The Fear of My Language

The Fear of My Language

I stare at the big bold Arabic writing on my phone screen. Suddenly, a woman’s voice rings in my ear. I feel my heart rate quicken, blocking out all the sounds around me save for my breath, which raggedly moves in and out of my mouth at almost gasping intervals. I look up.

“Sorry?” I say.

“Can you please put your seatbelt on? The plane will take flight in a few minutes.”

I draw a massive breath of relief, quickly nod with a smile and do as she says. I thought someone must have reported me for being a supporter of ISIS or a terrorist.


For a whole month before my trip to Bali, my mum hammered my head with prayers to recite before the plane took flight. In Islam, these prayers are called duas, and there are certain ones Muslims recite for safety when travelling. Mum had sent me all of them to read off my phone prior to take off. Excited as I was to be on my first solo overseas holiday, the idea of being let loose into the wide-open world made me nervous. Once I made it through customs, though, I finally relaxed – until I got on the plane and opened the prayers to read.

In April of 2016, 26-year-old Khairuldeen Mackzoomi was kicked of a Southwest Airlines flight because someone heard him speaking Arabic. The university student was on the phone to his uncle in Baghdad when another passenger was frightened by his language. After he was led off the plane, Mackzoomi had his genital area searched by airport security in front of other travellers.

“The way they searched me and the dogs, the officers, people were watching me and the humiliation made me so afraid,” he said.

Just four months later, Maryam, Ali and Sakina Dharas, all aged between 19 and 24, were approached by a cabin crew member on an easyJet flight from London to Naples. The woman asked them to accompany her off the aircraft without an explanation. As it turned out, a couple had accused the siblings of reading “ISIS material” after incorrectly claiming they had seen Arabic text on the young British Muslims’ phones. The trio were questioned for an hour by armed officers, in front of passengers. According to Maryam, in reality, they “had nothing remotely Arabic related”, and only speak English due to having been born in north-west London.

“We were asked, ‘Have you had any Arabic on your phone? Have you been reading the Quran?’ We don’t even speak Arabic, we don’t know Arabic, we’re not even Arabs,” she said.

Although the siblings were let back to their seats, the officers said that further background checks would be made when the plane landed, and more officers would be waiting if evidence was found. Maryam and Sakina, both wear headscarves and have Indian heritage, so they believe it was racial profiling.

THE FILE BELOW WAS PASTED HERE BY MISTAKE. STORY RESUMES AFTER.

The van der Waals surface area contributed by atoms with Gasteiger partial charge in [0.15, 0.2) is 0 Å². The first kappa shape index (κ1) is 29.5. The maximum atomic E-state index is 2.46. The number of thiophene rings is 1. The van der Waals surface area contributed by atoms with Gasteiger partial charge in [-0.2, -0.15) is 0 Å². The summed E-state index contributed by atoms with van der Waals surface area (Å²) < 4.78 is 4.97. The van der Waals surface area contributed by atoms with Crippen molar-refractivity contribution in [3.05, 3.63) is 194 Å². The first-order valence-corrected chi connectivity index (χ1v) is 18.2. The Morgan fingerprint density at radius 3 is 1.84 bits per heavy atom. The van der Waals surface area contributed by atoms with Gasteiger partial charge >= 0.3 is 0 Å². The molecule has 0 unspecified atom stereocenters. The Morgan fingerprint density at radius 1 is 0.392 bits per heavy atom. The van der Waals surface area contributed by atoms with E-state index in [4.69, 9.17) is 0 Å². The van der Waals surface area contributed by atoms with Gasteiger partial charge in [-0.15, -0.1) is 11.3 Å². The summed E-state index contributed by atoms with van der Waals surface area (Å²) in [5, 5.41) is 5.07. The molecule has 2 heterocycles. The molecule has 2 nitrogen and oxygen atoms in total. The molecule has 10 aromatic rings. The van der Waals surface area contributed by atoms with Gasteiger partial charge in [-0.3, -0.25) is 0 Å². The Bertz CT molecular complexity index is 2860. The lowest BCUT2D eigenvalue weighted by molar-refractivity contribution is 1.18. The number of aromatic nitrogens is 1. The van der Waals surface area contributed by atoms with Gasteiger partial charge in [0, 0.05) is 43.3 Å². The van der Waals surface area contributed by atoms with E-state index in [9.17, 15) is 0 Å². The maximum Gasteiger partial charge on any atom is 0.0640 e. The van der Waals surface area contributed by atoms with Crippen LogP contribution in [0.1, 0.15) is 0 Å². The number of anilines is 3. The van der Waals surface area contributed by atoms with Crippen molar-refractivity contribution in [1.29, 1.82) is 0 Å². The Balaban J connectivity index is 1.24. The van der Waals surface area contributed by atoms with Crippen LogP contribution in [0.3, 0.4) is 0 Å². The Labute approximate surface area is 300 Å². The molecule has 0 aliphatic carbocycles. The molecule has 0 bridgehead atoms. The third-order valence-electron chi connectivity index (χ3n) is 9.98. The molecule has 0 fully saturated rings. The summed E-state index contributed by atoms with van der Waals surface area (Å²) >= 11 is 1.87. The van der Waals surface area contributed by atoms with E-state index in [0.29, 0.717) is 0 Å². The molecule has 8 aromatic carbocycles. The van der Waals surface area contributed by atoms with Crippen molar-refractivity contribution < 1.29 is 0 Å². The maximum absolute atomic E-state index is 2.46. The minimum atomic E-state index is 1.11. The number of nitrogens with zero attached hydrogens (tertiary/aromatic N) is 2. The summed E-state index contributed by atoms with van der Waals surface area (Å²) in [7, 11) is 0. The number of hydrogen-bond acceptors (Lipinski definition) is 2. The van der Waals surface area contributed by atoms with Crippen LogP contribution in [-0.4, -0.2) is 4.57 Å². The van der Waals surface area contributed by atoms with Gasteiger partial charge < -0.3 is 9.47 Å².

These are just two of many such incidents that have occurred in the last few years, so I knew I wouldn’t be the first Muslim to be kicked off a plane for reading Arabic.


As I read the last few words of prayer, the plane prepares to take off. My lungs settle back down and my heart slows. I am safe.

But if someone had reported me based on an assumption, what would have happened?

Arabic is the sixth-most spoken language in the world. It is also the language widely spoken by groups like ISIS and Al-Qaeda, who have increasingly been made media celebrities since 9/11. When the phrase “Allahu Akbar” is yelled by someone right before a terrorist attack, like what happened at the Berlin Christmas Markets in 2016, we are naturally going to feel scared when we hear someone on the street saying those words. And when images of terrorist groups clutching signs written in Arabic adorn our news and social media feeds, we are obviously going to associate the script with extremism.

But instead of fostering peace and understanding, and making a distinction between Arabic-speaking terrorists and the rest of the Arabic-speaking world, western media and political leaders tend to just generate fear. And when they do so, they just cause hate and division, playing right into the hands of the terrorists they are claiming to counter.

When people are forced to fear for their safety when they do something as simple as speak or read a language other than English, then we as society have a big problem. Just because someone is Arabic speaking not mean they are an ISIS supporter. Rather than harbouring suspicions or hurling accusations, the next time you see a person chatting in Arabic or pouring over some Arabic text, maybe start a conversation with them. Things are not always as they seem. The first step to understanding is asking. When you get an answer, you learn, and it is with this knowledge that we as humans can develop an open mind. A simple conversation can unify any division.

Cover by the author

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